The role of optical coherence tomography in neuro-ophthalmology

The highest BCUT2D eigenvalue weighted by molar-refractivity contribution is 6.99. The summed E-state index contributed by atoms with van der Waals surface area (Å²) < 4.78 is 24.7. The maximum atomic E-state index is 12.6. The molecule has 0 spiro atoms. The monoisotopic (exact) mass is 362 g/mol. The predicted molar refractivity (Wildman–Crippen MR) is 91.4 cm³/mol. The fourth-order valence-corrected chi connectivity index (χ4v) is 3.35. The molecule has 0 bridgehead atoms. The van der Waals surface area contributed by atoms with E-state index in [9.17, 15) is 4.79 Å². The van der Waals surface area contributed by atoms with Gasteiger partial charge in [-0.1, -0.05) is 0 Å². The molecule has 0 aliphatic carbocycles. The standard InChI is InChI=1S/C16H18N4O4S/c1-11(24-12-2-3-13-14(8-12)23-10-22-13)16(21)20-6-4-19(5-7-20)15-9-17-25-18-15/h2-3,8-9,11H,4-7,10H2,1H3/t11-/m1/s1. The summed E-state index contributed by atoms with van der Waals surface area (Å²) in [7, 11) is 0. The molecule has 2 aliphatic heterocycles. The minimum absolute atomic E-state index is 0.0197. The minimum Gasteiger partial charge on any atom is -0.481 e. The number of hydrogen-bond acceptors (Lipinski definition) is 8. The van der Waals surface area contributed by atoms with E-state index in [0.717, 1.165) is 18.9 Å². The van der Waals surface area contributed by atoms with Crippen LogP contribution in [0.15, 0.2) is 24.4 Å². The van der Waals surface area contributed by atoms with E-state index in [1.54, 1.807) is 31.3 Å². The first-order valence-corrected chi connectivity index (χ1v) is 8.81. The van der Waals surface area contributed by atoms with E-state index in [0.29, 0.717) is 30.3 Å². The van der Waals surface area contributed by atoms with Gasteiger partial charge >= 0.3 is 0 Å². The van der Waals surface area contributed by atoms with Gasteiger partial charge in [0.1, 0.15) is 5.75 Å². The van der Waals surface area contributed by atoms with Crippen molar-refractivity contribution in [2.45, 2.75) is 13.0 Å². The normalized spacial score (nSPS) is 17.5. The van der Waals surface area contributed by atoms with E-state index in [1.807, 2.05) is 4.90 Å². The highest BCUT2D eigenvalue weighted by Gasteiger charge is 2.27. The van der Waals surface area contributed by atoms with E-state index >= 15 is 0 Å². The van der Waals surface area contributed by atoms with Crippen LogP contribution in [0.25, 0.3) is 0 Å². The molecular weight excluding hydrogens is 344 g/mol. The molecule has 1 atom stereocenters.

Optical coherence tomography (OCT) is an ocular imaging technique that can complement the neuro-ophthalmic assessment, and inform our understanding regarding functional consequences of neuroaxonal injury in the afferent visual pathway. Indeed, OCT has emerged as a surrogate end-point in the diagnosis and follow up of several demyelinating syndromes of the central nervous system (CNS), including optic neuritis (ON) associated with: multiple sclerosis (MS), neuromyelitis optica spectrum disorder (NMOSD), and anti-myelin oligodendrocyte glycoprotein (MOG) antibodies. Recent advancements in enhanced depth imaging (EDI) OCT have distinguished this technique as a new gold standard in the diagnosis of optic disc drusen (ODD). Moreover, OCT may enhance our ability to distinguish cases of papilledema from pseudopapilledema caused by ODD. In the setting of idiopathic intracranial hypertension (IIH), OCT has shown benefit in tracking responses to treatment, with respect to reduced retinal nerve fiber layer (RNFL) measures and morphological changes in the angling of Bruch’s membrane. Longitudinal follow up of OCT measured ganglion cell-inner plexiform layer thickness may be of particular value in managing IIH patients who have secondary optic atrophy. Causes of compressive optic neuropathies may be readily diagnosed with OCT, even in the absence of overt visual field defects. Furthermore, OCT values may offer some prognostic value in predicting post-operative outcomes in these patients. Finally, OCT can be indispensable in differentiating optic neuropathies from retinal diseases in patients presenting with vision loss, and an unrevealing fundus examination. In this review, our over-arching goal is to highlight the potential role of OCT, as an ancillary investigation, in the diagnosis and management of various optic nerve disorders.